“Viasat Inc. has more than $1 billion of orbiting satellites in trouble,” reports Bloomberg, “and space insurers are girding for market-rattling claims.”
The company’s roughly $1 billion ViaSat-3 Americas satellite, central to expanding its fixed-broadband coverage and fending off rivals including Elon Musk’s Starlink, suffered an unexpected problem as it deployed its antenna in orbit in April. Should Viasat declare it a total loss, industry executives estimate the claim would reach a record-breaking $420 million and, in turn, make it harder — and more expensive — for other satellite operators to get insurance… Viasat on Aug. 24 reported another stricken spacecraft, saying its Inmarsat-6 F2 satellite launched in February suffered a power problem. The failure may end the craft’s useful life and result in a $350 million insurance claim, Space Intel Report said.
Viasat’s troubles in orbit come a few years after big-name insurers like American International Group Inc. and Allianz SE have shuttered their space portfolios. That’s left a smaller pool of providers to absorb the risks in the notoriously high-stakes $553 million market…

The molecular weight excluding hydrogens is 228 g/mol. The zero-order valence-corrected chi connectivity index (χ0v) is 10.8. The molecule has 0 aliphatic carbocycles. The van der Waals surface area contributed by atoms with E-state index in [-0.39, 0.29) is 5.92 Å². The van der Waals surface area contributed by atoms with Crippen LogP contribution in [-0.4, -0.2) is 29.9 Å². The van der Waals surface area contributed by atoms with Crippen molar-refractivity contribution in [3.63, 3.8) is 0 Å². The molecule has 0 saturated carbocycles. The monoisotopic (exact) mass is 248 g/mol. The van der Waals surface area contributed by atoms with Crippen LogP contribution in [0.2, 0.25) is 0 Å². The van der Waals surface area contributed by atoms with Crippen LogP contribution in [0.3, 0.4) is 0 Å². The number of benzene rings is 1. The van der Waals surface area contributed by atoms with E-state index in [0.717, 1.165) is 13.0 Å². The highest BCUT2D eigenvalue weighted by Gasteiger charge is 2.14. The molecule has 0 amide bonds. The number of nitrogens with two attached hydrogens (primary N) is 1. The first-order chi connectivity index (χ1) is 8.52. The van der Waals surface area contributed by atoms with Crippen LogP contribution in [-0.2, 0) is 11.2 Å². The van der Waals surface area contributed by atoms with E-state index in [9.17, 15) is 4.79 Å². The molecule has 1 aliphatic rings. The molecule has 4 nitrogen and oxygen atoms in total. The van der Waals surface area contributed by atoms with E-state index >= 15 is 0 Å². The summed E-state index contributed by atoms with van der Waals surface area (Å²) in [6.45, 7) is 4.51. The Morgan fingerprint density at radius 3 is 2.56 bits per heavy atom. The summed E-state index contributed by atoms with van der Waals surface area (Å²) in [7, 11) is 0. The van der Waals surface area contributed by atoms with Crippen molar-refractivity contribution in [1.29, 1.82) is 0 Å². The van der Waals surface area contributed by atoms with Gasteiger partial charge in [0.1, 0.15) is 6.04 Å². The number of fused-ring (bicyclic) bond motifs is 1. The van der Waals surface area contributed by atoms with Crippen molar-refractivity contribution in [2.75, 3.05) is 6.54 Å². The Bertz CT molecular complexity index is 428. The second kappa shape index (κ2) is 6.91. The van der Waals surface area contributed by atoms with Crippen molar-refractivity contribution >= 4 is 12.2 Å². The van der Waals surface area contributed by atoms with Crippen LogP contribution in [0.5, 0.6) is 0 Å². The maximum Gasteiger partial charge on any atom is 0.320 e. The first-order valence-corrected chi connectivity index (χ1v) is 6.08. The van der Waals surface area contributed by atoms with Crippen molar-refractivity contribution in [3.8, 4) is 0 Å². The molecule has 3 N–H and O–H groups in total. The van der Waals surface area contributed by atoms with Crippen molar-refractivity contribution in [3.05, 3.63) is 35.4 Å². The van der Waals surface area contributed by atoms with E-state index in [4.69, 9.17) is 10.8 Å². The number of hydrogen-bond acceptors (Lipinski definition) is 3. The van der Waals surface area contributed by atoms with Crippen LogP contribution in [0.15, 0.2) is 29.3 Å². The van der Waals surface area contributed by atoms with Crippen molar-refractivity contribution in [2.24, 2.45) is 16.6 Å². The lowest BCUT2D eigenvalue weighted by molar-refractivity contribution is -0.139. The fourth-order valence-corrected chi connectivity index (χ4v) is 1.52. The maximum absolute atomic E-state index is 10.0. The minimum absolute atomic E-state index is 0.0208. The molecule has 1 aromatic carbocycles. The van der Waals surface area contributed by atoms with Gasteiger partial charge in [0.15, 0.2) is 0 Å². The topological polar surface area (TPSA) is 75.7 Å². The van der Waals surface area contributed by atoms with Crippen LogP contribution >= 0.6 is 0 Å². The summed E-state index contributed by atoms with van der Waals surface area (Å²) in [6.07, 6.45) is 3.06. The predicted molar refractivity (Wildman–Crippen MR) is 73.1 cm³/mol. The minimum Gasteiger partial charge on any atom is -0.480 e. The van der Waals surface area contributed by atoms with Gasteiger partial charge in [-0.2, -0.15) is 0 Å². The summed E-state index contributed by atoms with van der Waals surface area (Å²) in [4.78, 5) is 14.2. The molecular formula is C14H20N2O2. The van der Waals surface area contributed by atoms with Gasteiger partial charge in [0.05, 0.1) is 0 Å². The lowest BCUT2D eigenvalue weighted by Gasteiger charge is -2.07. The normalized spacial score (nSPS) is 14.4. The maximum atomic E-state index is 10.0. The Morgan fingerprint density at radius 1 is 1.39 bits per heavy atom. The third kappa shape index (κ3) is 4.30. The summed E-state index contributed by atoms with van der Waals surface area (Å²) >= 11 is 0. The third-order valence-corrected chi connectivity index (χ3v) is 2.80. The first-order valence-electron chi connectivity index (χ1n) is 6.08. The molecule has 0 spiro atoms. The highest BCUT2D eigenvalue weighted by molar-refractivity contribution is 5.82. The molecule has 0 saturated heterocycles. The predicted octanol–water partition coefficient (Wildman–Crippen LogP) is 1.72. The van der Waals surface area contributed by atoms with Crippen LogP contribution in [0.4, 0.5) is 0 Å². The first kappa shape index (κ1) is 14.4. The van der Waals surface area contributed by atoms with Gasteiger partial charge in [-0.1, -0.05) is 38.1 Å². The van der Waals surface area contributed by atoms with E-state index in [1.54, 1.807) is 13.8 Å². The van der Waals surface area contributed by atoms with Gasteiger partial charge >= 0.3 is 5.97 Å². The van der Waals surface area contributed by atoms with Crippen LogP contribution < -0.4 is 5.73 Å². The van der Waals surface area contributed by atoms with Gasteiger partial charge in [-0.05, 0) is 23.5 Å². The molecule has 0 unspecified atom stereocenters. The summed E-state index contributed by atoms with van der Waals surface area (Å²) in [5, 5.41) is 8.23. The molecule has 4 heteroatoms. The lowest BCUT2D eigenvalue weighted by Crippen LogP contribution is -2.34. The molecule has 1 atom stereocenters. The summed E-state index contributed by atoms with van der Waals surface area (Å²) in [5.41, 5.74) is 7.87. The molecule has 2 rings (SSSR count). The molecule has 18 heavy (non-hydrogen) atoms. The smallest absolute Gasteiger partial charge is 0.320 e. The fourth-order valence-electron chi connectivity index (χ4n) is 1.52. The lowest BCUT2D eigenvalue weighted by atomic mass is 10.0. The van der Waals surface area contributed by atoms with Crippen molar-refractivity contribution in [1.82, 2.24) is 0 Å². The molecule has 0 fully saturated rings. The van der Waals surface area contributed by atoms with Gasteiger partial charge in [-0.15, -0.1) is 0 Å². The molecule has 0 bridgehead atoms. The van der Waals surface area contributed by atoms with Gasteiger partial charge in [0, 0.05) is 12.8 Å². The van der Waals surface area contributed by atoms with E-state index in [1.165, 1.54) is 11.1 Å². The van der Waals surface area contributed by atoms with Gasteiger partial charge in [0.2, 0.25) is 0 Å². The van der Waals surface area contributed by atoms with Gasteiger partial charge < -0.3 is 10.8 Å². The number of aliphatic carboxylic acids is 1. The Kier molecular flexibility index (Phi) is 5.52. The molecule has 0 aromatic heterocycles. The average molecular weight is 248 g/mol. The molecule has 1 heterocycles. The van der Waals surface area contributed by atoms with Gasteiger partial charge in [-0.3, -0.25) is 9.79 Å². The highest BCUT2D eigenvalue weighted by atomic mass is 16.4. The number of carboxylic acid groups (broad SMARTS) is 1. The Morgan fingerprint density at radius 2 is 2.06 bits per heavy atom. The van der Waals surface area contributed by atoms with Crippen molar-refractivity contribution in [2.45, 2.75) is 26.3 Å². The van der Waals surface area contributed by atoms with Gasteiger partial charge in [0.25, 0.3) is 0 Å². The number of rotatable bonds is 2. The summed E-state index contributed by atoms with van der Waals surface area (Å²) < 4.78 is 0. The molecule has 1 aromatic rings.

Following news of the Inmarsat-6 anomaly, Viasat and other industry participants “will likely experience significant challenges with obtaining insurance for future satellite launches,” [investment banking firm] William Blair’s Louie DiPalma said in an Aug. 25 note… In 2019, the total losses from satellite claims amounted to $788 million, which overwhelmed the total premiums for the year at $500 million, according to launch and satellite database Seradata. In the years that followed, big names like American International Group Inc., Swiss Re AG, and Allianz SE all closed the door on satellite insurance.
Earlier this month Viasat’s CEO says before deciding whether they’ll file a claim, “There’s no consequences to us taking another couple or three months to get good measurements and then making those decisions.”
Originally Posted at https://slashdot.org/